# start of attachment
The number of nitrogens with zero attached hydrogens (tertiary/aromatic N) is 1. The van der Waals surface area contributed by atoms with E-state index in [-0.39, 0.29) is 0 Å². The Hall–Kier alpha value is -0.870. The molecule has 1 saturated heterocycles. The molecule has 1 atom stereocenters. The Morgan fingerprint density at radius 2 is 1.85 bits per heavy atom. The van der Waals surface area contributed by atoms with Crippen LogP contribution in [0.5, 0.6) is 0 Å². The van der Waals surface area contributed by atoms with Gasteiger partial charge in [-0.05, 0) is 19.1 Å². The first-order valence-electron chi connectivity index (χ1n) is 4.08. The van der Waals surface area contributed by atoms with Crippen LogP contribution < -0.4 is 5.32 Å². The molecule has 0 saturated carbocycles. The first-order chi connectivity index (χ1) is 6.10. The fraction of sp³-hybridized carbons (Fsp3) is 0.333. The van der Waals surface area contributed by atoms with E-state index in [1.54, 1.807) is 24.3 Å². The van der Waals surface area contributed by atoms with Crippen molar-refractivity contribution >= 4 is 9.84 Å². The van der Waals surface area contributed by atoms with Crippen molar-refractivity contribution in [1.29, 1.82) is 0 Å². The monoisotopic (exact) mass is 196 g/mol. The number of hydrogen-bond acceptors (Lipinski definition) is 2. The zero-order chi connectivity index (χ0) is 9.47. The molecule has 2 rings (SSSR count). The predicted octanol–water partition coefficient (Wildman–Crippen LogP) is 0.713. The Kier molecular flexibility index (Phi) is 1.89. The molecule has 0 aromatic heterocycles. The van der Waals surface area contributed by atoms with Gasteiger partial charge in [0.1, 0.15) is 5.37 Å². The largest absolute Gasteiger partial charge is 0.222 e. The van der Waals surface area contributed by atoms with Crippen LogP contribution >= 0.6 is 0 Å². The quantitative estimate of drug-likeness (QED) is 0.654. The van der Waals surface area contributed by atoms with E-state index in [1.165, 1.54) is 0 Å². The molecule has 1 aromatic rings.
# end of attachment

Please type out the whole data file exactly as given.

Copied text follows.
The number of nitrogens with zero attached hydrogens (tertiary/aromatic N) is 1. The van der Waals surface area contributed by atoms with E-state index in [-0.39, 0.29) is 0 Å². The Hall–Kier alpha value is -0.870. The molecule has 1 saturated heterocycles. The molecule has 1 atom stereocenters. The Morgan fingerprint density at radius 2 is 1.85 bits per heavy atom. The van der Waals surface area contributed by atoms with Crippen LogP contribution in [0.5, 0.6) is 0 Å². The van der Waals surface area contributed by atoms with Gasteiger partial charge in [-0.05, 0) is 19.1 Å². The first-order valence-electron chi connectivity index (χ1n) is 4.08. The van der Waals surface area contributed by atoms with Crippen LogP contribution < -0.4 is 5.32 Å². The molecule has 0 saturated carbocycles. The first-order chi connectivity index (χ1) is 6.10. The fraction of sp³-hybridized carbons (Fsp3) is 0.333. The van der Waals surface area contributed by atoms with E-state index in [1.54, 1.807) is 24.3 Å². The van der Waals surface area contributed by atoms with Crippen molar-refractivity contribution >= 4 is 9.84 Å². The van der Waals surface area contributed by atoms with Crippen molar-refractivity contribution in [1.29, 1.82) is 0 Å². The monoisotopic (exact) mass is 196 g/mol. The number of hydrogen-bond acceptors (Lipinski definition) is 2. The zero-order chi connectivity index (χ0) is 9.47. The molecule has 2 rings (SSSR count). The predicted octanol–water partition coefficient (Wildman–Crippen LogP) is 0.713. The Kier molecular flexibility index (Phi) is 1.89. The molecule has 0 aromatic heterocycles. The van der Waals surface area contributed by atoms with Gasteiger partial charge in [0.1, 0.15) is 5.37 Å². The largest absolute Gasteiger partial charge is 0.222 e. The van der Waals surface area contributed by atoms with Crippen LogP contribution >= 0.6 is 0 Å². The quantitative estimate of drug-likeness (QED) is 0.654. The van der Waals surface area contributed by atoms with E-state index in [1.165, 1.54) is 0 Å². The molecule has 1 aromatic rings.